De-Scribing Empire: Post-Colonialism and Textuality by Alan Lawson, Chris Tiffin

By Alan Lawson, Chris Tiffin

De-Scribing Empire is a gorgeous choice of top quality essays. jointly they research the formative function of books, writing and textuality in imperial regulate and the fashioning of colonial world-views. the quantity as an entire places ahead recommendations for figuring out and neutralising that keep an eye on, and as such is an enormous contribution to the sector. will probably be priceless for college kids in post-colonialist feedback.

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Extra resources for De-Scribing Empire: Post-Colonialism and Textuality

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In this way it balances itself between the postmodern dream of infinity and the realist dream of closure. Supplementarity Another mode of post-colonial excess is one I want to call ‘supplementarity’. In his book The Accursed Share (1967), Bataille proposes a theory of excess which stems from a general economy of energy. Thus ‘if the demands of the life of beings (or groups) detached from life’s immensity defines an interest to which every operation is referred, the general movement of life is nevertheless 36 BILL ASHCROFT accomplished beyond the demands of individuals’ (Bataille 1967: 74).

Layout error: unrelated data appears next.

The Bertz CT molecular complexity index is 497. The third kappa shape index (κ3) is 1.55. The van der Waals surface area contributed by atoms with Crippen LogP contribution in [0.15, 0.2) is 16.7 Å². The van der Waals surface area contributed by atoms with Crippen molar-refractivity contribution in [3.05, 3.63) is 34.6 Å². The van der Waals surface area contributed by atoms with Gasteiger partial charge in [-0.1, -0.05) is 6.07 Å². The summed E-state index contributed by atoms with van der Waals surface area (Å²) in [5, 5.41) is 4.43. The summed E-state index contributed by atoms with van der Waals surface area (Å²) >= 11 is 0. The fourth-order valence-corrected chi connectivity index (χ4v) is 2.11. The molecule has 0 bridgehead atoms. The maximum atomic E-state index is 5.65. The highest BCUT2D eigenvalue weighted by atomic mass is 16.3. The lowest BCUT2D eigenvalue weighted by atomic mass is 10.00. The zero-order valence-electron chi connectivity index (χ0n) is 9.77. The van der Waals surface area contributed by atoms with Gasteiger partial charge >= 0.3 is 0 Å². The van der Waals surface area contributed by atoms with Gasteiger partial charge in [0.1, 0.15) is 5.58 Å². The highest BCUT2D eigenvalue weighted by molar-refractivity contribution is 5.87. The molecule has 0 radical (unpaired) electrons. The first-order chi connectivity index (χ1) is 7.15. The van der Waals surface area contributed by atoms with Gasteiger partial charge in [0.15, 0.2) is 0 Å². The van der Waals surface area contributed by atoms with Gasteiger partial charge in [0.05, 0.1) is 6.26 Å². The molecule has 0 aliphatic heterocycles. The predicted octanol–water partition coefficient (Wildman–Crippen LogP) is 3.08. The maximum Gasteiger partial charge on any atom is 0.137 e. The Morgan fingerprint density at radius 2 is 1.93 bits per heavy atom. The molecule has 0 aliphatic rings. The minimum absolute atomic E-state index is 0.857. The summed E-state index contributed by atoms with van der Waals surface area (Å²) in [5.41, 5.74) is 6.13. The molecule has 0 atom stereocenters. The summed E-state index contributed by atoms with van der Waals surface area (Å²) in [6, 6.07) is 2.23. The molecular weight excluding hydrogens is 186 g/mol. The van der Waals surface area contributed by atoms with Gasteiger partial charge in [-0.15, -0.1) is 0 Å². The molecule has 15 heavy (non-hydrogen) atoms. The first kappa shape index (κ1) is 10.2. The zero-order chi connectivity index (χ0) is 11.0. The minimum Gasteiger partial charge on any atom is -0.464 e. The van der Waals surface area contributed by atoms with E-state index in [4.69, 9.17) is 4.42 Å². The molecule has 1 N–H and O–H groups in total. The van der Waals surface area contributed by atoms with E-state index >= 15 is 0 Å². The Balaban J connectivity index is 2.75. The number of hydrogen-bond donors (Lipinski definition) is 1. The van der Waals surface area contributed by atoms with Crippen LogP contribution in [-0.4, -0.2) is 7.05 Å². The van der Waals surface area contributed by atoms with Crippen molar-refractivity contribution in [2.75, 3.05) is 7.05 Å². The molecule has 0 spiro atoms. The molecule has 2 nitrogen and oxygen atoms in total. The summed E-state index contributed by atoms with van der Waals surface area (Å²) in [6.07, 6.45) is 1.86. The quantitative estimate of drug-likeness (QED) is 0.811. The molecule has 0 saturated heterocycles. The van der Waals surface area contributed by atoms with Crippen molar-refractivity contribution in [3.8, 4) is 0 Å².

The nationalist view of language, for instance, might suggest that certain words are inherently applicable to place in a way that the imperial language is not. As writers sought to challenge inherited names in Australia, words such as ‘creek’, ‘bush’ and ‘gully’ were coined for topographical features which appeared to have no comparison in the European landscape. But the word ‘creek’, for instance, is not a more inherently appropriate description of an 42 BILL ASHCROFT Australian watercourse than ‘brook’ or ‘stream’.

It is the space within which Bhabha locates the condition of post-coloniality itself. 2 As I said at the beginning, this paper is an attempt to understand the specificity of ‘post-colonialism’ within the frame of a professionalization of the field, and the problem I am about to address is the way in which a scramble over this field is threatening to disperse it into heterogeneous, in fact contradictory, ends. I think the motives behind this scramble for the ter r itor y of postcolonialism are grounded in the unresolved debates that trouble colonial discourse theory at present, and are predicated on the conceptual slipperiness of ‘discursive colonialism’ in terms of historical specificity and of agency.

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